Supporters Council - 28 January 2016
Chairman: John Russell
Secretary: John Simpson
Speakers: Ross McArthur, Jason Barber, Mo Hutton, Margaret Ross, Drew Main
1. Welcome and Introduction
John Russell opened the meeting, introduced himself and welcomed the speakers and all supporters.
2. Ross McArthur: View from the Board Room
Ross McArthur first noted the untimely death at the weekend of Pars fan John Coupland, on his return from the match at Peterhead. All present stood and gave a round of applause in honour of John.
As it had been several months since his last report to the Supporters’ Council, Ross said he was delighted that, with everyone at the club pulling in the same direction, DAFC is in a good position on and off the field – but there can be no suggestion of arrogance or complacency as there is still some way to go.
Ross said that he would make no comment about the current or future contractual position of any individual player – only the Football Manager was responsible for making any such statement. However, he could confirm that it is not the Board’s intention to sell any player currently under contract, and there had been no formal offers or expressions of interest in any player, in either the August or January transfer window.
Ross said the Board is looking at all sorts of longer term scenarios although it was extremely difficult to plan for the future – as well as the uncertainty of promotion there is also a possible league reconstruction which would dramatically change the financial landscape, by altering the teams DAFC might expect to be playing against, even if we were to win promotion this season.
Ross said the Board was delighted with the on-field success so far, and by the attractive style of football played. Allan Johnston had made it clear from the start how he wanted the team to play and his well-deserved award as the Manager of the Month in December had been a long time coming – he puts in many extra hours in match analysis of his own team and of opponents. Credit was also due to the backroom staff, and compliments about DAFC’s performances and fitness had been made by other SPFL Chairmen and by Ross County Manager Jim McIntyre.
On the financial side, Ross confirmed that the club is still on track to break even this year, despite the much higher ongoing costs of stadium maintenance, increased squad size and of running a full time First Team and U20 side, plus the contribution to the youth academy. This was being achieved thanks to increased attendances (3447 against 2500 in budget) and season ticket sales (2500 against 1900 in budget) plus revenue from the cup game against Dundee.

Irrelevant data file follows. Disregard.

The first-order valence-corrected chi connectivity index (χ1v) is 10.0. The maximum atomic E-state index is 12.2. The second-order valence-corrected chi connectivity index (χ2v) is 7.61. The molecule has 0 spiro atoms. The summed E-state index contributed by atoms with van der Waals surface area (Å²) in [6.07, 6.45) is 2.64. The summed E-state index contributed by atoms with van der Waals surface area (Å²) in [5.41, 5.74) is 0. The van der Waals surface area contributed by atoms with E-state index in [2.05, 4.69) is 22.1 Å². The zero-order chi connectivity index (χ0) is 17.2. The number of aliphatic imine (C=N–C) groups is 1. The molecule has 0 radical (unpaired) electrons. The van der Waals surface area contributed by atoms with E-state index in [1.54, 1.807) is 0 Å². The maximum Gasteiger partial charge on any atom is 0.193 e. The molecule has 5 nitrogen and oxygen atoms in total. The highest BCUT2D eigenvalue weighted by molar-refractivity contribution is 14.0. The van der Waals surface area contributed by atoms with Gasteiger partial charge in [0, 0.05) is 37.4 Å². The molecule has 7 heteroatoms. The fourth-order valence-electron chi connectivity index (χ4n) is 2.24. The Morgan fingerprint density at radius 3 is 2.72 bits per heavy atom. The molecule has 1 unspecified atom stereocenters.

However, Ross noted that the level of concessions who walk up to the matches is considerably higher than anticipated. After VAT this means that the average revenue to the club from an admission is only £8.50. The club will seek to ensure that all those receiving concessions are entitled to them.
On the expenditure side, the squad has had to be increased due to the well-publicised injuries, the Sports Scientist post has now been made full-time, and the years of lack of investment in the stadium continue to cause problems – repairs have been needed to the kitchen, the turnstiles, the undercroft and the boilers (which both broke down one weekend.) And a full electrical survey of the Main Stand is being undertaken, which will probably throw up extra costs. On the positive side, increased investment in the pitch is paying off as it is in excellent condition.
Clearly it is vital that the club does better than break even, so that it can build up capital reserves – this will mean NOT immediately spending all the money it has. Clubs of a similar size in the Premiership have far more in reserve than DAFC, and there is no realistic prospect of a bank loan to cover unforeseen expenditure.
What has been tremendously successful has been the club’s presence on social media platforms (Facebook, Twitter, Instagram, YouTube and Snapchat). DAFC is the first SPFL club to have Snapchat, and the Facebook statistics are particularly impressive: 33k likes, and in the last week the DAFC messages reached 101k timelines and were clicked on 39k times! The #SPIRIT campaign also captured the imagination and gained public awareness
A professional-looking social media presence is great for the club’s profile and branding, gets news stories out to the public quickly and directly, and generally creates a good vibe. Enormous credit goes to the voluntary work done by Mikey Mlotkiewicz and Craig Brown.
For matchdays, Ross appealed to fans to assist with self-policing where it is realistic to do so – anything which could bring about increased policing costs and/or questioning by the SFA Compliance Officer must be avoided (entering the trackside or field of play, missiles, flares etc.)